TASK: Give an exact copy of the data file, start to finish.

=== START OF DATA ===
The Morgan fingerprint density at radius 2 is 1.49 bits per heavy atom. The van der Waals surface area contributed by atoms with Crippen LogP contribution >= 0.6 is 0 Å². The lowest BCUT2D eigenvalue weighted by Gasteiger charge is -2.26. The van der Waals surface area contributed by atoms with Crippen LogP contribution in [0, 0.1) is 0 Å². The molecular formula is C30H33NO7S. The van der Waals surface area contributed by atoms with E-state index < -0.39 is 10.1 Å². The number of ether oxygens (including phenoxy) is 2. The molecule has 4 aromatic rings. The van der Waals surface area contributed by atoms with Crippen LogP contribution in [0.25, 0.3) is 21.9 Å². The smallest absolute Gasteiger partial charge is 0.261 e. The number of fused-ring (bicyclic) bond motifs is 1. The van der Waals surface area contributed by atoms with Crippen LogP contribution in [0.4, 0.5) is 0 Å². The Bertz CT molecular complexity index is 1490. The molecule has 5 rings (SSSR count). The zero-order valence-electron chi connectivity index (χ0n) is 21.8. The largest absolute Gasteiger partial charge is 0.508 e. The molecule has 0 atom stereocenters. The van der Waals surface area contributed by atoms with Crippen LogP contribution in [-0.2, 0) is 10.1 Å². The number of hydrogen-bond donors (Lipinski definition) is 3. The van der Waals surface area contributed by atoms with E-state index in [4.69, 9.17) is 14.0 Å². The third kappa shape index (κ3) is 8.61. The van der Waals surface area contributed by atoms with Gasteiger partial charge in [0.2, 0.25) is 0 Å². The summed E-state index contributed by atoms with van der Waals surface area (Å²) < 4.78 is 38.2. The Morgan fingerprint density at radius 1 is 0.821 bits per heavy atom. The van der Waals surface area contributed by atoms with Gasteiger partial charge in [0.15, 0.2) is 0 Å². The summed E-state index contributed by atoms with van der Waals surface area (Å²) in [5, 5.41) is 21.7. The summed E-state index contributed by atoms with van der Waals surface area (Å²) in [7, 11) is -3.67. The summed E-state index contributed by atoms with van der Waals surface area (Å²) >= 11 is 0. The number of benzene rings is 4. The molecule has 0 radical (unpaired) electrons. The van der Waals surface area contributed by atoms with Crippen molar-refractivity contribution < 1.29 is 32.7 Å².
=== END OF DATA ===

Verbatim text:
The Morgan fingerprint density at radius 2 is 1.49 bits per heavy atom. The van der Waals surface area contributed by atoms with Crippen LogP contribution >= 0.6 is 0 Å². The lowest BCUT2D eigenvalue weighted by Gasteiger charge is -2.26. The van der Waals surface area contributed by atoms with Crippen LogP contribution in [0, 0.1) is 0 Å². The molecular formula is C30H33NO7S. The van der Waals surface area contributed by atoms with E-state index < -0.39 is 10.1 Å². The number of ether oxygens (including phenoxy) is 2. The molecule has 4 aromatic rings. The van der Waals surface area contributed by atoms with Crippen LogP contribution in [0.25, 0.3) is 21.9 Å². The smallest absolute Gasteiger partial charge is 0.261 e. The number of fused-ring (bicyclic) bond motifs is 1. The van der Waals surface area contributed by atoms with Crippen LogP contribution in [0.4, 0.5) is 0 Å². The Bertz CT molecular complexity index is 1490. The molecule has 5 rings (SSSR count). The zero-order valence-electron chi connectivity index (χ0n) is 21.8. The largest absolute Gasteiger partial charge is 0.508 e. The molecule has 0 atom stereocenters. The van der Waals surface area contributed by atoms with Crippen LogP contribution in [-0.2, 0) is 10.1 Å². The number of hydrogen-bond donors (Lipinski definition) is 3. The van der Waals surface area contributed by atoms with E-state index in [4.69, 9.17) is 14.0 Å². The third kappa shape index (κ3) is 8.61. The van der Waals surface area contributed by atoms with Gasteiger partial charge in [0.2, 0.25) is 0 Å². The summed E-state index contributed by atoms with van der Waals surface area (Å²) < 4.78 is 38.2. The Morgan fingerprint density at radius 1 is 0.821 bits per heavy atom. The van der Waals surface area contributed by atoms with Gasteiger partial charge in [0.15, 0.2) is 0 Å². The summed E-state index contributed by atoms with van der Waals surface area (Å²) in [5, 5.41) is 21.7. The summed E-state index contributed by atoms with van der Waals surface area (Å²) in [7, 11) is -3.67. The summed E-state index contributed by atoms with van der Waals surface area (Å²) >= 11 is 0. The number of benzene rings is 4. The molecule has 0 radical (unpaired) electrons. The van der Waals surface area contributed by atoms with Crippen molar-refractivity contribution < 1.29 is 32.7 Å².